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The Natural Rate of Unemployment, the Fed and Jerome Powell

There is growing frustration that a very low unemployment rate has not yet resulted in an acceleration in wage growth. This is true whether one looks at Average Hourly Earnings, the Employment Cost Index or the Atlanta Fed Wage Tracker. The latest reading is Average Hourly Earnings for June which increased by only 2.74% year-on-year, which was slightly less than May. Another perspective on sustained moderation in Average Hourly Earnings is that the average monthly percent change for the first six months of this year is 0.21%, slightly ahead of the 0.20% average in the first six months of 2017 but short of the 0.22% average monthly increase for the first six months of 2016 (see Chart 1).

Our view has always been that subdued wage inflation results from there being more slack in the labor market than commonly perceived, a view confirmed by the June increase in the labor force of 601,000. Such a large gain contradicts the view that the US is at full employment. As we have stated several times before, population ageing in developed countries means that the “full employment unemployment rate”, otherwise known as NAIRU, is lower than it was – our estimate for the US is that NAIRU has a 3 handle. A lower developed world NAIRU, therefore, explains why wage inflation is so moderate even with low unemployment (see Chart 2). Although many have interpreted this as affirming that the Philipp’s Curve is dead, that is not the case since that affirmation is based on an incorrect calculation of NAIRU. In the 1960s and 70s, there was a lack of recognition that the entry of young baby boomers meant that NAIRU was higher than perceived. Now, ageing baby boomers mean that NAIRU is lower than commonly perceived. A perspective that the relationship between wages and the labor market is not totally defunct, however, is seen in the relationship between the prime age non-employment rate and the Employment Cost Index (see Chart 3). The June value for the prime age non-employment rate continues to confirm continued moderation in wages (see Chart 4).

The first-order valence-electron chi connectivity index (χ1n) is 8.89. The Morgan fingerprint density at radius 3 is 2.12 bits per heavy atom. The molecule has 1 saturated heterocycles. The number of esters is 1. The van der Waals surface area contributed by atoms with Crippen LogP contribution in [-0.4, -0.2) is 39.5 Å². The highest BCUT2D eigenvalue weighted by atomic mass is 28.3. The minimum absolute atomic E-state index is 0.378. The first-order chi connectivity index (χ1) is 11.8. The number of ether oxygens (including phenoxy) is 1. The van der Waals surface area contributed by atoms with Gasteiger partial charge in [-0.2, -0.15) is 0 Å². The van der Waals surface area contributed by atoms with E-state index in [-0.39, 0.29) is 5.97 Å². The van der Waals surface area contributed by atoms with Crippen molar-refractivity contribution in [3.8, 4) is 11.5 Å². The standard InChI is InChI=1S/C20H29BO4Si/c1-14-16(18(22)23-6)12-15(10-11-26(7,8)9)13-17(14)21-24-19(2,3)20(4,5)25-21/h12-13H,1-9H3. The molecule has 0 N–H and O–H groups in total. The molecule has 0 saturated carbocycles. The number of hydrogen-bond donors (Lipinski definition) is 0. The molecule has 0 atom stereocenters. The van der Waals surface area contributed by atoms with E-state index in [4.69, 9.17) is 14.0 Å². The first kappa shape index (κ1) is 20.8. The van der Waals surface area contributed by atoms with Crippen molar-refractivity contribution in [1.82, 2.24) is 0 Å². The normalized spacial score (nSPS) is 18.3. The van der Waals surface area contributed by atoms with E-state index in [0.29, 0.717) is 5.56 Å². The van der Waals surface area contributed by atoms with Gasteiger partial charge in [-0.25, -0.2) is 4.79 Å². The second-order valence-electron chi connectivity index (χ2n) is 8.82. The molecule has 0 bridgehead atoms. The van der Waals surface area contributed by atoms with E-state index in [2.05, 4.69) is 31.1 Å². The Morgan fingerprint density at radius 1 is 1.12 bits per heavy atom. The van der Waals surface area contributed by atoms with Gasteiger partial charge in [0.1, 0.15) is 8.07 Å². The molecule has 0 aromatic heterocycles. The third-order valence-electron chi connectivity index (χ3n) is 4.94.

If the ongoing trade war becomes even more serious and results in layoffs there is a risk that NAIRU may never be tested. Otherwise, the absence of accelerating wage growth and more workers coming into the labor force raises the case for slower rate hikes by the Fed.


Chart 1


Chart 2


Chart 3


Chart 4

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